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Confessions of a Cutter

I can clearly remember the first time I self-injured.

I struggle with self-injury.

There, I said it.

It’s out in the world now, and it’s too late to take it back.

I’ve struggled with self-injury for years. Of all the things that I’ve dealt with since becoming a Christian, this is by far the most difficult one to talk about. I had already been talking about having an eating disorder for years before I came to know God, so that really wasn’t difficult for me to talk about. It became more difficult to discuss as I continued to struggle for years, but even with that, the truth would come out eventually, as my friends watched my size grow and shrink and grow and shrink.

I told my Bible study leader soon after I met her about my struggle with same-sex attraction, along with lots of other sordid things I had done or dealt with, because I was sure she would say, “Nice to meet you, but you’re not welcome in my Bible study.” Thankfully, she had the opposite response and I remember those early days in her Bible study very fondly.

About a year after that, she and my closest Christian friends watched me fall into a lesbian relationship. If they didn’t already know about my struggle, they did now. And three months later when I was dumped, they helped me walk out of that disaster.

A few months down the road, one of these godly people had a friend in town. Over dinner one night, she said, “Brenna, will you tell my friend how you came out of lesbianism?” I almost spit out my drink all over the poor guy. This was supposed to be our secret! But in that moment, as I watched her friend’s face light up, knowing that he wasn’t alone, God made it clear that this was something He wanted me to talk about.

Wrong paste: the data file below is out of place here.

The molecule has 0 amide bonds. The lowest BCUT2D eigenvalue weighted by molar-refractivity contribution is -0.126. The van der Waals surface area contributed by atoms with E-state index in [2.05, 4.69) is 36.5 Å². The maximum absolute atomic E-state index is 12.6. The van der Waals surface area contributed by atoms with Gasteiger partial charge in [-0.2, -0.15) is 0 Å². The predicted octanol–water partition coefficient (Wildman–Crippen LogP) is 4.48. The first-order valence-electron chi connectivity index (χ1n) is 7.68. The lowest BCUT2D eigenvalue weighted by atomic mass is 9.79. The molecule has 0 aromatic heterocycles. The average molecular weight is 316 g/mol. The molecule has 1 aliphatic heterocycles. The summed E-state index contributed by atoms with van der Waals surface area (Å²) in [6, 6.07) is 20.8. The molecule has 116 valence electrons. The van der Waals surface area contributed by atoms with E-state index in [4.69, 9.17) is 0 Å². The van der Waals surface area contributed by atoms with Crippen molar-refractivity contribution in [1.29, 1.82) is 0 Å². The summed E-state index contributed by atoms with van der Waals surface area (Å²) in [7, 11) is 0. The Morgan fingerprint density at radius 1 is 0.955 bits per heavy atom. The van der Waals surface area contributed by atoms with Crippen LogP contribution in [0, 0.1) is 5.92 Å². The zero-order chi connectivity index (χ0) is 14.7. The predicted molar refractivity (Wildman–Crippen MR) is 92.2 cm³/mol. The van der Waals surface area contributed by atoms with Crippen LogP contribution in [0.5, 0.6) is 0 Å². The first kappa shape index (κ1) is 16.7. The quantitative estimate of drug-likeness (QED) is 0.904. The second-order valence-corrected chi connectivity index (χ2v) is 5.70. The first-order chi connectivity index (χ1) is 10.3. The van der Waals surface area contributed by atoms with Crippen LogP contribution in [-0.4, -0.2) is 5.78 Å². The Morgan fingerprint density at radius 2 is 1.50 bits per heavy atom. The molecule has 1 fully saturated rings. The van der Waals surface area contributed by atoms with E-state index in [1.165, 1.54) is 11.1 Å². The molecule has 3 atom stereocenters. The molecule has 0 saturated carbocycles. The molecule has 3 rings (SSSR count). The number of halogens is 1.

Now I’ve spoken in large venues about overcoming same-sex attraction. Personal questions on that topic don’t even faze me.

But self-injury? I’ve always said, “God, please don’t make me talk about self-injury.” So how did I get from that point to now, sitting at my desk, writing this article?

Let me back up a bit. I can clearly remember the first time I self-injured. I was over at a friend’s house, and I called my dad to let him know where I was. He said he had noticed that there was some alcohol missing and he wanted to talk about it when I got home. I had, in fact, taken the alcohol, and I was terrified.

I left my friend’s house to go to bell choir practice. I remember looking for shards of glass on the ground, beer bottle caps, anything that I could cut myself with. I remember, during the rehearsal, going into the Sunday School rooms between songs and trying to cut myself with the dull scissors that kids used during their lessons. I guess I thought if I came home, bloody and bruised, maybe my dad would forget about the alcohol and instead be concerned for my well-being. When I went home that night, nothing was said about the alcohol, and I didn’t show my father the cuts, which were just superficial. I was 14.

After that point, I would cut for all sorts of reasons. I was in a tumultuous relationship with a girl at school that I was trying to hide from everyone, so therefore, I had no one to talk to about it. I was struggling with severe depression and suicidal thoughts. I hated myself for being “fat” in my eyes. So I cut.

Sometimes, I would go in my basement and punch the cement floor with my fists. Once I decided to hit myself in the eye with a meat tenderizer. I must have been really full of rage and self-hatred to do that to myself. Just imagine for a minute trying to hit yourself in the face with a hammer, and you’ll get my point.

The cutting and hitting continued throughout high school. My girlfriend knew, but few others did. One time, I pushed up my sleeves to play the piano, and my sister saw the scars. She asked me what happened, and I said I cut myself. She didn’t say anything else. I decided I needed to be more careful after that and began to cut in less noticeable places. Occasionally, a doctor would see the scars and ask me if I cut myself. I always responded honestly, almost as if I wanted someone to offer me help, but there was never any follow-up.

I don’t really know why I self-injured. I mean, I remember why I did the first time, but I don’t know exactly why I continued. I think it started off as a way to handle all the emotional pain I was going through. As strange as it sounds, cutting myself, in the beginning, redirected my focus. The physical pain was more immediate, more present than the emotional pain. This only worked for so long, and then self-injury just became a habit, a very inadequate way of processing my emotions. Hitting came later.